The Blues wrapped up the draft with a pair of picks in the final round, beginning with Vadim Zherenko with the 208th-overall pick, wrapping up a swap of picks with the Maple Leafs, sending a seventh-round selection from 2020 to the Leafs.

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Zherenko was the second goaltender selected by the Blues. A 6-foot-4, 196-pound native of Moscow, Russia, he was playing in Russia putting up impressive numbers in the MHL, a Russian junior league, and the VHL, a second-tier pro league, and a feeder for the KHL. In 43 games in the MHL, he posted a 1.89 goals against average (GAA) and a .936 save percentage (SV%) — while in the VHL, he played 41 games with a .920 SV% and a 2.56 GAA. Zherenko has already committed to play in the Finnish Liiga with Ilves in 2021-22. He has yet to sign a contract with the Blues.

After missing the early picks, the Blues did get the honor of making Jeremy Michel the final selection of the 2019 Draft. A third selection from the QMJHL, Michel was wrapping up his second season with the Val-d’Or Foreurs with 16 goals and 42 points. He has gone on to play two more seasons with the same team, wrapping up a four-season, 228-game run with 49 goals and 132 points. A 6-foot-1 winger and native of Levis, QC, Michel has not been signed by the Blues and his plans for the 2021-22 season have not yet been announced.

What’s Next for Zherenko and Michel?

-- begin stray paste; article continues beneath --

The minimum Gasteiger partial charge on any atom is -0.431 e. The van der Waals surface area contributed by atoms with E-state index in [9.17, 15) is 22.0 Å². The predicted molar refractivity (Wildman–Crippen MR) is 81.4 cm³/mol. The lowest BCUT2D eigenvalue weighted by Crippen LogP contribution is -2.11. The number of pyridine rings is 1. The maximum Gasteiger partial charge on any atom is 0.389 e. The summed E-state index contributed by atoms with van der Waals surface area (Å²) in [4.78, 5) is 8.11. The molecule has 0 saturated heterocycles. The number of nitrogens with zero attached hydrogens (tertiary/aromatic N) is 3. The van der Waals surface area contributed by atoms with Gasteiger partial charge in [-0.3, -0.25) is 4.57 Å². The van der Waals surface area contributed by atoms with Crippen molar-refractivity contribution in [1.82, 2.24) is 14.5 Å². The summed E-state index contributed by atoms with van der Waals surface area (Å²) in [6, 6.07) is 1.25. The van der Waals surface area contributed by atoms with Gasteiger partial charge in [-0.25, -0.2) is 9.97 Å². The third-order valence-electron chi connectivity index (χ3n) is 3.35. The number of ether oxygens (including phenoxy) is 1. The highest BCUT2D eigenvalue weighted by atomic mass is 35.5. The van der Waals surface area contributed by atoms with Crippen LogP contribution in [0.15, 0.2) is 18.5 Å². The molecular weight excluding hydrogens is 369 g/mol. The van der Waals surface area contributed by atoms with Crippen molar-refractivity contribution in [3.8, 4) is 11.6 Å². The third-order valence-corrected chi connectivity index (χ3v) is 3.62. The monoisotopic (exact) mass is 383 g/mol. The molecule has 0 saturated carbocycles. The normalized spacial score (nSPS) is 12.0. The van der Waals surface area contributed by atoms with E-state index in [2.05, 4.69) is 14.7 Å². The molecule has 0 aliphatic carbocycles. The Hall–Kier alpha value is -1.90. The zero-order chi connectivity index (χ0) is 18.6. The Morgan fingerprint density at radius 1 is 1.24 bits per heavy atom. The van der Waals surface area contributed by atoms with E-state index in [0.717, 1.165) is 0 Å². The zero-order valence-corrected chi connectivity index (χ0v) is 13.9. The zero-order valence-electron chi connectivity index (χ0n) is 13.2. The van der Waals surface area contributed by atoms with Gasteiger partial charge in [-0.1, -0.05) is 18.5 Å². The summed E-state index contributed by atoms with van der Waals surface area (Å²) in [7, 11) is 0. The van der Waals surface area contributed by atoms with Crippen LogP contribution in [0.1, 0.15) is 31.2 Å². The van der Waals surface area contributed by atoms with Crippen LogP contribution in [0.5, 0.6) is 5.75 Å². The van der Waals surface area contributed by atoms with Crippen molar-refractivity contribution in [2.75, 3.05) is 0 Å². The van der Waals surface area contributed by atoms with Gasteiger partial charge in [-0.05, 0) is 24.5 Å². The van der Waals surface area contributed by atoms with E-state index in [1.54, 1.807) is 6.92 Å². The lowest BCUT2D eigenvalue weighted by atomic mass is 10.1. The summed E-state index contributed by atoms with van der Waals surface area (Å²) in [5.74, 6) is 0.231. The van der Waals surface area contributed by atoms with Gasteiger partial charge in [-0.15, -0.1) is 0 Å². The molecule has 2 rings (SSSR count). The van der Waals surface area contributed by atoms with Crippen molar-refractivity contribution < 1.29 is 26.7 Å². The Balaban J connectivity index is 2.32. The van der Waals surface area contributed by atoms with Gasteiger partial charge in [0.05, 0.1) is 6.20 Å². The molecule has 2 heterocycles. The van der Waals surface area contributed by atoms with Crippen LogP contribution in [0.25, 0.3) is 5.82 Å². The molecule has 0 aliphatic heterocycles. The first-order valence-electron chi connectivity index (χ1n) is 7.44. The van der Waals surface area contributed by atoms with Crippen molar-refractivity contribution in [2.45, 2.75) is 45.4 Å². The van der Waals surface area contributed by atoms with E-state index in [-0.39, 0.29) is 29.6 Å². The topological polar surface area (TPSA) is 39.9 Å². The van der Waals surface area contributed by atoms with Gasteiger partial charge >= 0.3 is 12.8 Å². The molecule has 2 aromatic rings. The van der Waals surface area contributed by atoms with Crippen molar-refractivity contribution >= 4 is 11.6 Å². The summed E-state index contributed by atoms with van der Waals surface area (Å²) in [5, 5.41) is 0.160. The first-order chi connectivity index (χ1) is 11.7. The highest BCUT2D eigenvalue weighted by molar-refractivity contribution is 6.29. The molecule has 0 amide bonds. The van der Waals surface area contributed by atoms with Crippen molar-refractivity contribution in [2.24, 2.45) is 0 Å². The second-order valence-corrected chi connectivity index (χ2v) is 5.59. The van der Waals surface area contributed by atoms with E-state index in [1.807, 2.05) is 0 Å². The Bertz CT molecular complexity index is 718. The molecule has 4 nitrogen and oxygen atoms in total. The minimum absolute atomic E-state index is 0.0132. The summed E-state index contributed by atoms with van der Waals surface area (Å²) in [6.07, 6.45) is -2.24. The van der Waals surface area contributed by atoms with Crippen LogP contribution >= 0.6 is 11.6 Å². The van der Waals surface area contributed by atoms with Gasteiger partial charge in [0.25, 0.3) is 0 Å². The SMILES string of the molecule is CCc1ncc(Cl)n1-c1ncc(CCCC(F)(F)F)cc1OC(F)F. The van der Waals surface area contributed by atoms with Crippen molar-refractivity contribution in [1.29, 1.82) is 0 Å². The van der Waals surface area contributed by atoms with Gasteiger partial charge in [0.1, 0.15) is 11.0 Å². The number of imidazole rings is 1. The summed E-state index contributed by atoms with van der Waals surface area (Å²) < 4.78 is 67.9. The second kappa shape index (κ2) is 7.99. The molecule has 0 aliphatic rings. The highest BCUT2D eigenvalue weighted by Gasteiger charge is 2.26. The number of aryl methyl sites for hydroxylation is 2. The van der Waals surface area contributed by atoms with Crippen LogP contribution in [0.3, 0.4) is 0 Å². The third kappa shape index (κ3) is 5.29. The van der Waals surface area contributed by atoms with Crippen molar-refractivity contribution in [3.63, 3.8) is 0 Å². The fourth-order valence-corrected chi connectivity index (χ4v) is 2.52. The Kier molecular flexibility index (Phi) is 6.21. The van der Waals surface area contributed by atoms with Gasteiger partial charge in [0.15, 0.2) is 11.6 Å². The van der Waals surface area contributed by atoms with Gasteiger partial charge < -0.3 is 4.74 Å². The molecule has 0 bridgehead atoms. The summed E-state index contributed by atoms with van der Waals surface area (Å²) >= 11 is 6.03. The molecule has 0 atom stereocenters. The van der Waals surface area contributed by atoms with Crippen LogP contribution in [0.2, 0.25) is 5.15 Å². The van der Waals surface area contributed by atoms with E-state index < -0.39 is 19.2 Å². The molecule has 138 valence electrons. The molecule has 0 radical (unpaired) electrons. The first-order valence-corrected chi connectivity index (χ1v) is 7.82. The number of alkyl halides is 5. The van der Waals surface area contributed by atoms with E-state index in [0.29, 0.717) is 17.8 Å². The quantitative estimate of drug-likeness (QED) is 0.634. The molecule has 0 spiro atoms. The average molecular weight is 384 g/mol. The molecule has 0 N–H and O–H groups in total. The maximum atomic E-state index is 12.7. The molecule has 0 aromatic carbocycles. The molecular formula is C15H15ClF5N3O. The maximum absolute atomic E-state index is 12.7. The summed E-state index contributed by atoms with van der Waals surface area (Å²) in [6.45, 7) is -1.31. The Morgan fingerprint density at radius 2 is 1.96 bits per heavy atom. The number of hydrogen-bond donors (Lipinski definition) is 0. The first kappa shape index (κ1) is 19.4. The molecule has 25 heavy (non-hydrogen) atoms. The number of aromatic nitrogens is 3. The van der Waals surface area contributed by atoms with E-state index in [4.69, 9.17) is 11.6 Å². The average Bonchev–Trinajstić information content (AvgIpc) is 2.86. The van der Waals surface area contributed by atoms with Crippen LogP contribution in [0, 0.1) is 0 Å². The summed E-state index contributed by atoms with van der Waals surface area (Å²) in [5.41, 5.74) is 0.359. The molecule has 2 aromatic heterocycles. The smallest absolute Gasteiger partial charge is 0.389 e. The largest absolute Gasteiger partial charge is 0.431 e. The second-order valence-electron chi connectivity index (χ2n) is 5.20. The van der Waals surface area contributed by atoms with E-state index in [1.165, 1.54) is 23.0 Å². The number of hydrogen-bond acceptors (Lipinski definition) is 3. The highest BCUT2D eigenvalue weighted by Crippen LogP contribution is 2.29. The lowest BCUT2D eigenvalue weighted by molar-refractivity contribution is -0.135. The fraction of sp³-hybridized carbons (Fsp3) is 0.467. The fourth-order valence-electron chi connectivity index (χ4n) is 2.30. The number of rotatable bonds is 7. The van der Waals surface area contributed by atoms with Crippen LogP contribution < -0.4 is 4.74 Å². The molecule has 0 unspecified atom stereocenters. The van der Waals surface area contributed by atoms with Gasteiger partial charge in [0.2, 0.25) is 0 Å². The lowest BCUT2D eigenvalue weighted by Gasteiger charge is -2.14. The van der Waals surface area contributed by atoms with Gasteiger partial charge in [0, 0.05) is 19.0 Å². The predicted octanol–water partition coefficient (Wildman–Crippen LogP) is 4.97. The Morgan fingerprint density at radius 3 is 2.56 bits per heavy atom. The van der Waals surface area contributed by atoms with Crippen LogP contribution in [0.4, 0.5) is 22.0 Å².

If these players are not signed by the Blues before the 2021 NHL Entry Draft (July 23 and 24) they will become eligible to be selected by another team. Seventh-round picks are generally longshots. The Blues have a couple other free agent goaltenders that have not yet been signed, but they went out of their way to get get Zherenko and they could still be interested. Michel has options if he doesn’t sign with the Blues including any level of pro in North America or Europe.

Conclusions

Without a first-round pick, it’s not surprising none of these players have advanced to the Blues as of yet. Anyone who is a fan of a team that has never hoisted the Cup would gladly trade away a slew of picks to get a chance to see their heroes hoist the mug, so nobody complained when the Blues used the plum pick of this draft to get their hands on their first.

Two seasons later, three of these five selections appear ready to take a first huge step toward being the next generation of bringing Blues some great memories. Let’s check back again in a couple more years to see how this story ends.